On the national political stage, Oregon doesn’t usually make much noise. We’re too small, our presidential primary arrives extremely late in the game, and we’re mostly too predictable in our votes.
But, on Monday, the state got a taste of being the belle of the ball: Oregon is one of only six states in the country to gain a Congressional seat thanks to population growth, per new numbers from the U.S. Census Bureau.
(The others are Montana, Colorado, Florida, North Carolina and—with two new seats—Texas. States that lost a seat include California, Illinois, Michigan, New York, Ohio, Pennsylvania and West Virginia.)
Casual political observers could be forgiven for chalking this up as an easy win for the Democrats who control virtually all the levels of government in Oregon and, accordingly, welcome news for U.S. House Speaker Nancy Pelosi and her caucus, who control the chamber by only the slimmest of margins. The redistricting advantage nationally belongs to the GOP, which has control of more state legislatures where political maps are typically, though not always, drawn.
But look again: thanks to a logjam-breaking agreement in the Oregon legislature, Democrats and Republicans will have equal say in redistricting for the 2022 election. If they can’t come to an agreement on the federal seats, the courts will draw the map on their behalf. (If there is an impasse over seats in the state legislature, Oregon Secretary of State Shemia Fagan, a Democrat, gets the final say.)
And there’s the rub: As Dave Wasserman, the redistricting wonk for the nonpartisan Cook Political Report laid out via Twitter last week, “compact, partisan-blind" Oregon legislative districts could yield at least a 4-2 breakdown, two seats for Republicans and four for Democrats, up from the 4-1 current distribution. (Wasserman suggests that under redistricting the territory around Eugene, Salem and Corvallis could also go to the GOP, and it is true that Rep. Peter DeFazio, whose district covers the majority of the region, has had some closer than expected races. But population anchors in all three cities, plus the lack of a deep bench for the GOP in the state makes that less likely, though not impossible.)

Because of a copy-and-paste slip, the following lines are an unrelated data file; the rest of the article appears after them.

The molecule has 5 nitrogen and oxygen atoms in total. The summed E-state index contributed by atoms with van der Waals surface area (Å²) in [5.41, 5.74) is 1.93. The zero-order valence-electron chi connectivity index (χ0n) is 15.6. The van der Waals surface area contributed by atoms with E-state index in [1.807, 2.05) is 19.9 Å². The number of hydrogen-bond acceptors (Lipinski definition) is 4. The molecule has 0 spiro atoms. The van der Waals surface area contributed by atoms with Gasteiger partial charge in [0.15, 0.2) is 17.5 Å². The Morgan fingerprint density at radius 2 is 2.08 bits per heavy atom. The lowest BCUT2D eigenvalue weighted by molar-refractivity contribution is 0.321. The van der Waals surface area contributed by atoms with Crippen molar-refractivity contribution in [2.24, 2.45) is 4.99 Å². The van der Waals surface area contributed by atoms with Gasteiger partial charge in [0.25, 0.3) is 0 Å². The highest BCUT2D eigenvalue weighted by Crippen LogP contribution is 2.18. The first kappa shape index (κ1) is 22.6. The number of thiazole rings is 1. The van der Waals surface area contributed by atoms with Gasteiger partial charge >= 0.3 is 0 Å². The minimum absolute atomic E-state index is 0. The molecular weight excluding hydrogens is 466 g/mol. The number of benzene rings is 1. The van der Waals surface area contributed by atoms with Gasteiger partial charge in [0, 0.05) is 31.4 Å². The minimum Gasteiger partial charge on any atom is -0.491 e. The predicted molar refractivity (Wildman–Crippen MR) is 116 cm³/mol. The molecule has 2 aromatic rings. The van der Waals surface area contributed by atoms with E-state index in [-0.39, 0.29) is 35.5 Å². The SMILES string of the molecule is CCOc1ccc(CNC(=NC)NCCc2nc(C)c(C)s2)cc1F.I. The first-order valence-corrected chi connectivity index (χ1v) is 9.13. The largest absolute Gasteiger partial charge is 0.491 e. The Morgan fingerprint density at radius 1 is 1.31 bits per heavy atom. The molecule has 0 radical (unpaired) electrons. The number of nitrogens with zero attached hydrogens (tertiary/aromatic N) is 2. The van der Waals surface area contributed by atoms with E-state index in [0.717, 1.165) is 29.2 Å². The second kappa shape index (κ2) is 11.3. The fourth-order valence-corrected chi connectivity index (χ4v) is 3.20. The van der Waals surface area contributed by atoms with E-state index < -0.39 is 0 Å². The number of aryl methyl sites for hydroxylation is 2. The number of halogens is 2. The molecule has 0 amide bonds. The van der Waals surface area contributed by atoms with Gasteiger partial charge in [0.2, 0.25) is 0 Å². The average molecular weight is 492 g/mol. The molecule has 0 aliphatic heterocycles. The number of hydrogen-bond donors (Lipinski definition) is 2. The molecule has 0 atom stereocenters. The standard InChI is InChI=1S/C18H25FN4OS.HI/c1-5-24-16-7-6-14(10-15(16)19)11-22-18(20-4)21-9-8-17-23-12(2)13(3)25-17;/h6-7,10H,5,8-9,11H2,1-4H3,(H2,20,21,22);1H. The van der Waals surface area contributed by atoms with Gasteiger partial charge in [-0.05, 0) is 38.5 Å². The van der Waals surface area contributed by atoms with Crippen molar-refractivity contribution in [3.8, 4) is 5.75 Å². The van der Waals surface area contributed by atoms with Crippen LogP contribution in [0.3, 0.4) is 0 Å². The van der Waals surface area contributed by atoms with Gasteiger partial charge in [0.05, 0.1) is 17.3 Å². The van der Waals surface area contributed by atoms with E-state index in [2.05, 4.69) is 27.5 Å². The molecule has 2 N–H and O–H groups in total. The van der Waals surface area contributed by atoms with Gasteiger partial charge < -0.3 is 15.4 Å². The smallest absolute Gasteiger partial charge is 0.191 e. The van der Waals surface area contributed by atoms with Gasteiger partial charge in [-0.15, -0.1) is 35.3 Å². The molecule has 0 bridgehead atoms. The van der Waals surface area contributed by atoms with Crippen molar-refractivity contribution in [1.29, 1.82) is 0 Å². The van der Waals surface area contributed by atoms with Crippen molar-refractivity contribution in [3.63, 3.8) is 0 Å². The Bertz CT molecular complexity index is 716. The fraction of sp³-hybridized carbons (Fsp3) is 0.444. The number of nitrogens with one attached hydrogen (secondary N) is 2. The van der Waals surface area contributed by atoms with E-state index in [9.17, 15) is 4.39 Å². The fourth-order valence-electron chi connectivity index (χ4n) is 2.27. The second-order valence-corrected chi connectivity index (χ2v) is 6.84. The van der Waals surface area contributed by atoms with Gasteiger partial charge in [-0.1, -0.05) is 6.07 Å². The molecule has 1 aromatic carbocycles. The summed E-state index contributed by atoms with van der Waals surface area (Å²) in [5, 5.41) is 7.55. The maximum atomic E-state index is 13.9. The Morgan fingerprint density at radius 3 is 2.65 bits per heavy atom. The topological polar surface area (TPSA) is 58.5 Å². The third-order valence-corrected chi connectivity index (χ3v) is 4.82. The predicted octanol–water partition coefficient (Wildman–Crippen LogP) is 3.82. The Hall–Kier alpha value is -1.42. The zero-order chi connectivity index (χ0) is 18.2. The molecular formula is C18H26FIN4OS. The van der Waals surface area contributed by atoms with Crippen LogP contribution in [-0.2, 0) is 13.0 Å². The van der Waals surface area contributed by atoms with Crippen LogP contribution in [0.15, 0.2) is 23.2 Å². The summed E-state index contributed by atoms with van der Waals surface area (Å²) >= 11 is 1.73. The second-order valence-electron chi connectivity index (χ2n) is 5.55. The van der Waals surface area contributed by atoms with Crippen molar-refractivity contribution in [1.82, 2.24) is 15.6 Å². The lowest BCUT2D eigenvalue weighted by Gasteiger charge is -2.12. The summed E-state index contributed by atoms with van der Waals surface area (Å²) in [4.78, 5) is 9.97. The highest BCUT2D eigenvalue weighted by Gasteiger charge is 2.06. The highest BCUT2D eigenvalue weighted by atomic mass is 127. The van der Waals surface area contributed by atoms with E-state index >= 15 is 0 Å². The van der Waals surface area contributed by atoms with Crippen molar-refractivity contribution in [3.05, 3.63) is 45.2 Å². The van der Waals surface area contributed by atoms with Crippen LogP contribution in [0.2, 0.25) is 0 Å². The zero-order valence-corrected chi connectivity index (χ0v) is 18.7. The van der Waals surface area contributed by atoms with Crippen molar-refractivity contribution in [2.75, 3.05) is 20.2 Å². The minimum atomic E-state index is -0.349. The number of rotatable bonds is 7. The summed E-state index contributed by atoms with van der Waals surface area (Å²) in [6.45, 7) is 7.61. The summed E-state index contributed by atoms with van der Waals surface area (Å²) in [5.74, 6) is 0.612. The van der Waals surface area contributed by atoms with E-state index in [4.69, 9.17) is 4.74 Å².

Most political observers expect that the new seat would likely be added in the fast-growing Portland metro area and its suburbs to the south and west, including most of Washington County. That’s an easy win for Democrats but would also mean that other districts would need to be redrawn to balance population and representation accordingly. And that’s what could result in a district encompassing the southern portion of the state, including portions of Lane County, all of the Medford area and the increasingly conservative Oregon Coast, a tempting GOP target.
Given how few seats Republicans overall would have to win to retake control of the U.S. House of Representatives, Oregon could be in for a taste of that national spotlight in the upcoming election cycle.
As for who will run for the open seat, that’s up in the air until we know more about how the lines will be drawn. But it’s worth noting that Oregon’s current federal officeholders have remained unchanged for years now—save for freshman Rep. Cliff Bentz in the solidly Republican congressional district 2, which currently covers eastern, central, and most of southern Oregon. That’s given time for a deep bench to develop among state legislators, county commissioners, and mayors.
Meantime, Democrats should take heart: Given their overall voter registration edge in the state (plus a solid core of non-affiliated voters who tend to vote center-left), the state will most likely have an extra winner-take-all electoral college vote to offer the Democrats in the 2024 presidential election.
Further, more detailed census results with breakdowns on demographics won’t be released until mid-August. For now, we know that the percentage change in population brought about by around 400,000 people between 2010 and 2020 was enough to get Oregon its long-awaited sixth congressional seat.